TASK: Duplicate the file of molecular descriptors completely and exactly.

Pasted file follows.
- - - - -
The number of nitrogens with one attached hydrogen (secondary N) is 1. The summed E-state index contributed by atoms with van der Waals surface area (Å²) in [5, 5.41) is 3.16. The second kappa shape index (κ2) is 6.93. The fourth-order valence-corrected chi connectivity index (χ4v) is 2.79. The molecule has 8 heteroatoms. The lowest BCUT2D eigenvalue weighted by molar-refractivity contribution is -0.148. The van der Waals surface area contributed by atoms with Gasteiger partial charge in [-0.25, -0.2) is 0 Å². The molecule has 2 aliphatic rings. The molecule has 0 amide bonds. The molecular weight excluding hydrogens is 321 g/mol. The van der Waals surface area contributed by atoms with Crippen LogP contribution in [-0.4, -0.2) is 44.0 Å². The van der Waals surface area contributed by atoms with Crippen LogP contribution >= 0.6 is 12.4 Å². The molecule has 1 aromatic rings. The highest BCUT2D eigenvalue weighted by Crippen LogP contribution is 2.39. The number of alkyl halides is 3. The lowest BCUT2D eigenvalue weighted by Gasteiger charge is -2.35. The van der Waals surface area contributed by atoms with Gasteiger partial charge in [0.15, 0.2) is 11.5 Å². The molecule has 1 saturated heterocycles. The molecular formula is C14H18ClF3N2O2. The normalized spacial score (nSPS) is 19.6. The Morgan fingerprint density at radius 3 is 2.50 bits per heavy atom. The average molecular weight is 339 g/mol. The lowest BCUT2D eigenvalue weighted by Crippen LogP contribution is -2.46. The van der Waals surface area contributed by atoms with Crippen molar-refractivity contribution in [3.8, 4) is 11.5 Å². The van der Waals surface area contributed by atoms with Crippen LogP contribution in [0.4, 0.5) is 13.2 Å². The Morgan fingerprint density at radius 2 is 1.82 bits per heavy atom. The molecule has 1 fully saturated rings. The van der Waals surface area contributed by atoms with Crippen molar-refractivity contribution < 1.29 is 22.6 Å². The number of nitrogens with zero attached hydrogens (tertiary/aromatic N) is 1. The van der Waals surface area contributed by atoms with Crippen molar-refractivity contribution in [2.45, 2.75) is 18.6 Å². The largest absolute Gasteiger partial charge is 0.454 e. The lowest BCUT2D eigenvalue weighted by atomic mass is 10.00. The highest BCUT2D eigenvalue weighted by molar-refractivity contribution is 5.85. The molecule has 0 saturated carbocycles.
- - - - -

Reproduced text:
The number of nitrogens with one attached hydrogen (secondary N) is 1. The summed E-state index contributed by atoms with van der Waals surface area (Å²) in [5, 5.41) is 3.16. The second kappa shape index (κ2) is 6.93. The fourth-order valence-corrected chi connectivity index (χ4v) is 2.79. The molecule has 8 heteroatoms. The lowest BCUT2D eigenvalue weighted by molar-refractivity contribution is -0.148. The van der Waals surface area contributed by atoms with Gasteiger partial charge in [-0.25, -0.2) is 0 Å². The molecule has 2 aliphatic rings. The molecule has 0 amide bonds. The molecular weight excluding hydrogens is 321 g/mol. The van der Waals surface area contributed by atoms with Crippen LogP contribution in [-0.4, -0.2) is 44.0 Å². The van der Waals surface area contributed by atoms with Crippen LogP contribution >= 0.6 is 12.4 Å². The molecule has 1 aromatic rings. The highest BCUT2D eigenvalue weighted by Crippen LogP contribution is 2.39. The number of alkyl halides is 3. The lowest BCUT2D eigenvalue weighted by Gasteiger charge is -2.35. The van der Waals surface area contributed by atoms with Gasteiger partial charge in [0.15, 0.2) is 11.5 Å². The molecule has 1 saturated heterocycles. The molecular formula is C14H18ClF3N2O2. The normalized spacial score (nSPS) is 19.6. The Morgan fingerprint density at radius 3 is 2.50 bits per heavy atom. The average molecular weight is 339 g/mol. The lowest BCUT2D eigenvalue weighted by Crippen LogP contribution is -2.46. The van der Waals surface area contributed by atoms with Crippen molar-refractivity contribution in [3.8, 4) is 11.5 Å². The van der Waals surface area contributed by atoms with Crippen LogP contribution in [0.4, 0.5) is 13.2 Å². The Morgan fingerprint density at radius 2 is 1.82 bits per heavy atom. The molecule has 1 fully saturated rings. The van der Waals surface area contributed by atoms with Crippen molar-refractivity contribution < 1.29 is 22.6 Å². The number of nitrogens with zero attached hydrogens (tertiary/aromatic N) is 1. The van der Waals surface area contributed by atoms with Crippen molar-refractivity contribution in [2.45, 2.75) is 18.6 Å². The largest absolute Gasteiger partial charge is 0.454 e. The lowest BCUT2D eigenvalue weighted by atomic mass is 10.00. The highest BCUT2D eigenvalue weighted by molar-refractivity contribution is 5.85. The molecule has 0 saturated carbocycles.